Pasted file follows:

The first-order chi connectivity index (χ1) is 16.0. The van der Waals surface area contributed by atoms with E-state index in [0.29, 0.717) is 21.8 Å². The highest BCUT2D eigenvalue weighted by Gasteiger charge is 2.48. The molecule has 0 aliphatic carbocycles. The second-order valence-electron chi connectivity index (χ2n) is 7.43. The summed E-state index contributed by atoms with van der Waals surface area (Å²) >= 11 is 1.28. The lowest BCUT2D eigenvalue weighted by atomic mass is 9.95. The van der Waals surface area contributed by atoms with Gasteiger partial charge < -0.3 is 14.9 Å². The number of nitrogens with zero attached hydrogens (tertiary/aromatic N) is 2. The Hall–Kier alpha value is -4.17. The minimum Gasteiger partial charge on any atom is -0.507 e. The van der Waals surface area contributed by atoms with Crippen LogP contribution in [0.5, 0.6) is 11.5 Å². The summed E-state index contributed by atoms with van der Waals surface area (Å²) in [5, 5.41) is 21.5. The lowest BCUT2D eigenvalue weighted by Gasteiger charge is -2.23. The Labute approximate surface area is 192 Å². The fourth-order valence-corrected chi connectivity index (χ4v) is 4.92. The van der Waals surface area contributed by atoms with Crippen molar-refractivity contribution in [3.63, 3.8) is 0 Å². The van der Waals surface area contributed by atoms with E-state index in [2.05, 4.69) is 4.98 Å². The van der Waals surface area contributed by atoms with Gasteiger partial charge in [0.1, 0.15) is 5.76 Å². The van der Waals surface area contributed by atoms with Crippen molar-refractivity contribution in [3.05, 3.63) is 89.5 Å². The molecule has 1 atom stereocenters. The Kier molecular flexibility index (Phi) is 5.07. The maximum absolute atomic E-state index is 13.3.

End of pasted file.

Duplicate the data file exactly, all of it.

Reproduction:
The first-order chi connectivity index (χ1) is 16.0. The van der Waals surface area contributed by atoms with E-state index in [0.29, 0.717) is 21.8 Å². The highest BCUT2D eigenvalue weighted by Gasteiger charge is 2.48. The molecule has 0 aliphatic carbocycles. The second-order valence-electron chi connectivity index (χ2n) is 7.43. The summed E-state index contributed by atoms with van der Waals surface area (Å²) >= 11 is 1.28. The lowest BCUT2D eigenvalue weighted by atomic mass is 9.95. The van der Waals surface area contributed by atoms with Gasteiger partial charge < -0.3 is 14.9 Å². The number of nitrogens with zero attached hydrogens (tertiary/aromatic N) is 2. The Hall–Kier alpha value is -4.17. The minimum Gasteiger partial charge on any atom is -0.507 e. The van der Waals surface area contributed by atoms with Crippen LogP contribution in [0.5, 0.6) is 11.5 Å². The summed E-state index contributed by atoms with van der Waals surface area (Å²) in [5, 5.41) is 21.5. The lowest BCUT2D eigenvalue weighted by Gasteiger charge is -2.23. The Labute approximate surface area is 192 Å². The fourth-order valence-corrected chi connectivity index (χ4v) is 4.92. The van der Waals surface area contributed by atoms with Crippen molar-refractivity contribution in [3.63, 3.8) is 0 Å². The van der Waals surface area contributed by atoms with E-state index in [2.05, 4.69) is 4.98 Å². The van der Waals surface area contributed by atoms with Gasteiger partial charge in [0.1, 0.15) is 5.76 Å². The van der Waals surface area contributed by atoms with Crippen molar-refractivity contribution in [3.05, 3.63) is 89.5 Å². The molecule has 1 atom stereocenters. The Kier molecular flexibility index (Phi) is 5.07. The maximum absolute atomic E-state index is 13.3.